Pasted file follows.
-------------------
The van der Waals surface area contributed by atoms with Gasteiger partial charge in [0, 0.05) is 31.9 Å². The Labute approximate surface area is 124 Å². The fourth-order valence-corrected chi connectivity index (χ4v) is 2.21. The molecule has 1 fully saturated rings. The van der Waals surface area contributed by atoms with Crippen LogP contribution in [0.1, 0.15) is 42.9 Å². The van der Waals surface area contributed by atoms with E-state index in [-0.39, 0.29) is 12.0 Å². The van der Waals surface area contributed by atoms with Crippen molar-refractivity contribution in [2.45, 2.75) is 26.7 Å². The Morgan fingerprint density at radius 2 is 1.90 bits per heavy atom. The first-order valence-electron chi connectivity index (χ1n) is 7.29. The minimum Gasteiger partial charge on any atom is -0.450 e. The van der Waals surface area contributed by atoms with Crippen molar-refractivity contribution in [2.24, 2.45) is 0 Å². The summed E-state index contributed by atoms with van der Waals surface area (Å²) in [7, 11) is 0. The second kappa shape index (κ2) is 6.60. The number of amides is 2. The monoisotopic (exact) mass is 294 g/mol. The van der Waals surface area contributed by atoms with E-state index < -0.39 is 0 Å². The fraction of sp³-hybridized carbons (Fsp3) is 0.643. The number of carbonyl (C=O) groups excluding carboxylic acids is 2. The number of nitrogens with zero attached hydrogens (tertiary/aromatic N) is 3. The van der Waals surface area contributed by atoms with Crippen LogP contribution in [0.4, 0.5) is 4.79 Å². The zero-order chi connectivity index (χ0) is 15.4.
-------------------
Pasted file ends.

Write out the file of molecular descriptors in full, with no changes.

The van der Waals surface area contributed by atoms with Gasteiger partial charge in [0, 0.05) is 31.9 Å². The Labute approximate surface area is 124 Å². The fourth-order valence-corrected chi connectivity index (χ4v) is 2.21. The molecule has 1 fully saturated rings. The van der Waals surface area contributed by atoms with Crippen LogP contribution in [0.1, 0.15) is 42.9 Å². The van der Waals surface area contributed by atoms with E-state index in [-0.39, 0.29) is 12.0 Å². The van der Waals surface area contributed by atoms with Crippen molar-refractivity contribution in [2.45, 2.75) is 26.7 Å². The Morgan fingerprint density at radius 2 is 1.90 bits per heavy atom. The first-order valence-electron chi connectivity index (χ1n) is 7.29. The minimum Gasteiger partial charge on any atom is -0.450 e. The van der Waals surface area contributed by atoms with Crippen molar-refractivity contribution in [2.24, 2.45) is 0 Å². The summed E-state index contributed by atoms with van der Waals surface area (Å²) in [7, 11) is 0. The second kappa shape index (κ2) is 6.60. The number of amides is 2. The monoisotopic (exact) mass is 294 g/mol. The van der Waals surface area contributed by atoms with E-state index < -0.39 is 0 Å². The fraction of sp³-hybridized carbons (Fsp3) is 0.643. The number of carbonyl (C=O) groups excluding carboxylic acids is 2. The number of nitrogens with zero attached hydrogens (tertiary/aromatic N) is 3. The van der Waals surface area contributed by atoms with Crippen LogP contribution in [0.4, 0.5) is 4.79 Å². The zero-order chi connectivity index (χ0) is 15.4.